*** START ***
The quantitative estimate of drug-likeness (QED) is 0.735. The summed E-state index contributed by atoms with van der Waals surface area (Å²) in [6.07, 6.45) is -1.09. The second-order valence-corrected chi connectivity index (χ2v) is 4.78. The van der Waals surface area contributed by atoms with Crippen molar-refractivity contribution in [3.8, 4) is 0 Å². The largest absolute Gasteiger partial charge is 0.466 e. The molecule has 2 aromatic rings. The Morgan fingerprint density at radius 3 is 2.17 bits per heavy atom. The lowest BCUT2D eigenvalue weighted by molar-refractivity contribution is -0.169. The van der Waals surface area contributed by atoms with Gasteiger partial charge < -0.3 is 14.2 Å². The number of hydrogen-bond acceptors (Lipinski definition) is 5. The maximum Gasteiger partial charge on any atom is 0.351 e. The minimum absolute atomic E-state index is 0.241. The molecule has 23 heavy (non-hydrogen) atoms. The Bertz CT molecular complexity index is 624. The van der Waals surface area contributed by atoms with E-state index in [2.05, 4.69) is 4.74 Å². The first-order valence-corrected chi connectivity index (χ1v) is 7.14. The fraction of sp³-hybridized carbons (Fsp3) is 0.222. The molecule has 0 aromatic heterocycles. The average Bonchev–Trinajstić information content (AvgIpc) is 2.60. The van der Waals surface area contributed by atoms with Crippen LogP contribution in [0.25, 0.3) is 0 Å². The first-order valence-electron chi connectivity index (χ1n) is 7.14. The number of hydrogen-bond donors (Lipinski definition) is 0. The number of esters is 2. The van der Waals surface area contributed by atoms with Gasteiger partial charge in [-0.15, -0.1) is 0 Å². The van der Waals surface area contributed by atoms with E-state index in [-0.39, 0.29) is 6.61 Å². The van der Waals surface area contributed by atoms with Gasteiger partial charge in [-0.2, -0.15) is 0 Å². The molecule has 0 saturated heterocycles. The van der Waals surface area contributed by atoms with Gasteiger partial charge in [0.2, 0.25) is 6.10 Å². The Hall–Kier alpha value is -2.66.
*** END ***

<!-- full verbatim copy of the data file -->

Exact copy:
The quantitative estimate of drug-likeness (QED) is 0.735. The summed E-state index contributed by atoms with van der Waals surface area (Å²) in [6.07, 6.45) is -1.09. The second-order valence-corrected chi connectivity index (χ2v) is 4.78. The van der Waals surface area contributed by atoms with Crippen molar-refractivity contribution in [3.8, 4) is 0 Å². The largest absolute Gasteiger partial charge is 0.466 e. The molecule has 2 aromatic rings. The Morgan fingerprint density at radius 3 is 2.17 bits per heavy atom. The lowest BCUT2D eigenvalue weighted by molar-refractivity contribution is -0.169. The van der Waals surface area contributed by atoms with Gasteiger partial charge < -0.3 is 14.2 Å². The number of hydrogen-bond acceptors (Lipinski definition) is 5. The maximum Gasteiger partial charge on any atom is 0.351 e. The minimum absolute atomic E-state index is 0.241. The molecule has 23 heavy (non-hydrogen) atoms. The Bertz CT molecular complexity index is 624. The van der Waals surface area contributed by atoms with E-state index in [2.05, 4.69) is 4.74 Å². The first-order valence-corrected chi connectivity index (χ1v) is 7.14. The fraction of sp³-hybridized carbons (Fsp3) is 0.222. The molecule has 0 aromatic heterocycles. The average Bonchev–Trinajstić information content (AvgIpc) is 2.60. The van der Waals surface area contributed by atoms with Crippen LogP contribution in [0.25, 0.3) is 0 Å². The first-order valence-electron chi connectivity index (χ1n) is 7.14. The number of hydrogen-bond donors (Lipinski definition) is 0. The number of esters is 2. The van der Waals surface area contributed by atoms with Gasteiger partial charge in [-0.15, -0.1) is 0 Å². The van der Waals surface area contributed by atoms with E-state index in [-0.39, 0.29) is 6.61 Å². The van der Waals surface area contributed by atoms with Gasteiger partial charge in [-0.2, -0.15) is 0 Å². The molecule has 0 saturated heterocycles. The van der Waals surface area contributed by atoms with Gasteiger partial charge in [0.2, 0.25) is 6.10 Å². The Hall–Kier alpha value is -2.66.